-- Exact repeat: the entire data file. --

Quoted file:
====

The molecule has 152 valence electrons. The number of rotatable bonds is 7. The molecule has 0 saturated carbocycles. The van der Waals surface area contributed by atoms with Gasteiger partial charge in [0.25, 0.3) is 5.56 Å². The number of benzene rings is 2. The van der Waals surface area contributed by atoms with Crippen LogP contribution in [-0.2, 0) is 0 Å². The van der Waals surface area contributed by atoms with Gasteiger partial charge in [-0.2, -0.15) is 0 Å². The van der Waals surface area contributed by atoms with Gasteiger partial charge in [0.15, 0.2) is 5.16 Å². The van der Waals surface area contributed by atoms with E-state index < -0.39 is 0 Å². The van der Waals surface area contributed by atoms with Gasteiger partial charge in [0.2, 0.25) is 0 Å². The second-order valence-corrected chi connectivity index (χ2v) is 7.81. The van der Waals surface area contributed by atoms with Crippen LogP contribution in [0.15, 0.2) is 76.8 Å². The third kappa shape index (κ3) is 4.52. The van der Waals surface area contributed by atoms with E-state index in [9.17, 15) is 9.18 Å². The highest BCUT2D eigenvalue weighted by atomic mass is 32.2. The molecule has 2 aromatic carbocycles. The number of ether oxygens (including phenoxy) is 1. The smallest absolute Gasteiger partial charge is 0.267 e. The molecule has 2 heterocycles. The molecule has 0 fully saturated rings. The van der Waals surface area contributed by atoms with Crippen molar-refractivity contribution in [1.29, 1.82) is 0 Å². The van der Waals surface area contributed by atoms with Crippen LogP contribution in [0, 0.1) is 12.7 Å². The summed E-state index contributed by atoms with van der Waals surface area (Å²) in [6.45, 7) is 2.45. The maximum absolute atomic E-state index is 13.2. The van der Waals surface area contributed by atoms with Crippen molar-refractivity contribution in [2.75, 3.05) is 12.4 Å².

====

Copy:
The molecule has 152 valence electrons. The number of rotatable bonds is 7. The molecule has 0 saturated carbocycles. The van der Waals surface area contributed by atoms with Gasteiger partial charge in [0.25, 0.3) is 5.56 Å². The number of benzene rings is 2. The van der Waals surface area contributed by atoms with Crippen LogP contribution in [-0.2, 0) is 0 Å². The van der Waals surface area contributed by atoms with Gasteiger partial charge in [-0.2, -0.15) is 0 Å². The van der Waals surface area contributed by atoms with Gasteiger partial charge in [0.15, 0.2) is 5.16 Å². The van der Waals surface area contributed by atoms with E-state index < -0.39 is 0 Å². The van der Waals surface area contributed by atoms with Gasteiger partial charge in [0.2, 0.25) is 0 Å². The second-order valence-corrected chi connectivity index (χ2v) is 7.81. The van der Waals surface area contributed by atoms with Crippen LogP contribution in [0.15, 0.2) is 76.8 Å². The third kappa shape index (κ3) is 4.52. The van der Waals surface area contributed by atoms with E-state index in [9.17, 15) is 9.18 Å². The highest BCUT2D eigenvalue weighted by atomic mass is 32.2. The molecule has 2 aromatic carbocycles. The number of ether oxygens (including phenoxy) is 1. The smallest absolute Gasteiger partial charge is 0.267 e. The molecule has 2 heterocycles. The molecule has 0 fully saturated rings. The van der Waals surface area contributed by atoms with Crippen molar-refractivity contribution in [1.29, 1.82) is 0 Å². The van der Waals surface area contributed by atoms with Crippen LogP contribution in [0, 0.1) is 12.7 Å². The summed E-state index contributed by atoms with van der Waals surface area (Å²) in [6.45, 7) is 2.45. The maximum absolute atomic E-state index is 13.2. The van der Waals surface area contributed by atoms with Crippen molar-refractivity contribution in [2.75, 3.05) is 12.4 Å².